Gastroenterology journal takes “freely available but embargoed” one step further, violating its own policy
Last year, I wrote about the embargo policy at the American Gastroenterological Association (AGA), a fairly typical — and, in my mind, indefensible — “freely available but embargoed” policy. According to their policy, “articles in press,” although freely available to subscribers on the journal’s site, are embargoed
until published as a corrected proof on-line. Studies cannot be publicized as accepted manuscripts or uncorrected proofs.
At the time, I spoke to a press officer for the AGA, who didn’t really make it clear to me why the AGA was happy to publish an uncorrected proof for all to see, but wanted to call it embargoed. I also suggested they at least note the policy on such uncorrected proofs, instead of in a place distant from them on their site, since anyone could find such abstracts. The press officer agreed that would be a good idea, but it hasn’t changed.
So on March 3, when I found the March 2011 issue of one of their journals, Clinical Gastroenterology and Hepatology, I figured it was no longer embargoed, since these were all final versions. I thought one study, on the fact that alcohol might play less of a role in pancreatitis than previously thought, worth covering. I gritted my teeth at the fact that it had actually been freely available on the web for four months, since October 27, and assigned it. We ran our story on March 9, 2011.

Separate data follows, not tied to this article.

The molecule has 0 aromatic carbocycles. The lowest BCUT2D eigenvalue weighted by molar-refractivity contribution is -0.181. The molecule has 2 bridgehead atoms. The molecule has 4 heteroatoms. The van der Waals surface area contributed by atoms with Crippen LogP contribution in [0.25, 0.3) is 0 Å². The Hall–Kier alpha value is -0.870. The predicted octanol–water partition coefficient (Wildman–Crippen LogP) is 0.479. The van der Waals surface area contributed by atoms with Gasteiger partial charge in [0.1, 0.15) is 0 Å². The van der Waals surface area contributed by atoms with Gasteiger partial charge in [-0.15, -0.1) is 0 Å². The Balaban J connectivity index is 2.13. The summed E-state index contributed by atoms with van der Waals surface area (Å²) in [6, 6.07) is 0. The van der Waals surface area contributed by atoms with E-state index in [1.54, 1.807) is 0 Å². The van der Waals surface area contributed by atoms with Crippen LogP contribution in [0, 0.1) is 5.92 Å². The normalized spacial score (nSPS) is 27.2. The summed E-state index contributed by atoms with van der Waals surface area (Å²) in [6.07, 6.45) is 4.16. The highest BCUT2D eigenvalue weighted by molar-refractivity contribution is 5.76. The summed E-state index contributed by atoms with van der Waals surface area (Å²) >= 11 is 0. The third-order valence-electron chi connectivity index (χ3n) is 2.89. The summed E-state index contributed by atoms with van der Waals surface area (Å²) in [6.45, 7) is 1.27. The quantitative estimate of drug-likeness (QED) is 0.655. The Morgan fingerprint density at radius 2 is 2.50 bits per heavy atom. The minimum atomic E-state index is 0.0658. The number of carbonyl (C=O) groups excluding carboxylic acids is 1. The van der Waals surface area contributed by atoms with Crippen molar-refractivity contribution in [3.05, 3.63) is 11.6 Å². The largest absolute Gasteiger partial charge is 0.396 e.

Also worth noting: Internal Medicine News, part of the International Medical News Group, had run an item on the study on February 16, weeks before ours. It’s certainly possible that the finalized March issue was online by then. Or the corrected proofs — a step before the monthly issue, and not embargoed, according to the AGA policy — were online. However, it doesn’t appear that the AGA changes the status of most papers, based on a look at their “Articles in Press” section.
I was surprised, therefore, when a press release for the pancreatitis study came across my desk on March 10, embargoed for March 11.
Huh? How on earth was this embargoed? Freely available but embargoed is bad enough, but this doesn’t even follow the AGA’s own misguided policy. It’s a pretty severe example of using an embargo to artificially — and inappropriately — control the flow of information to try to generate interest.
I contacted the AGA last week for an explanation, and haven’t heard back. I’ll update if I do.
Other scientific societies have seen the light and joined Embargo Watch’s Honor Roll — won’t you, AGA?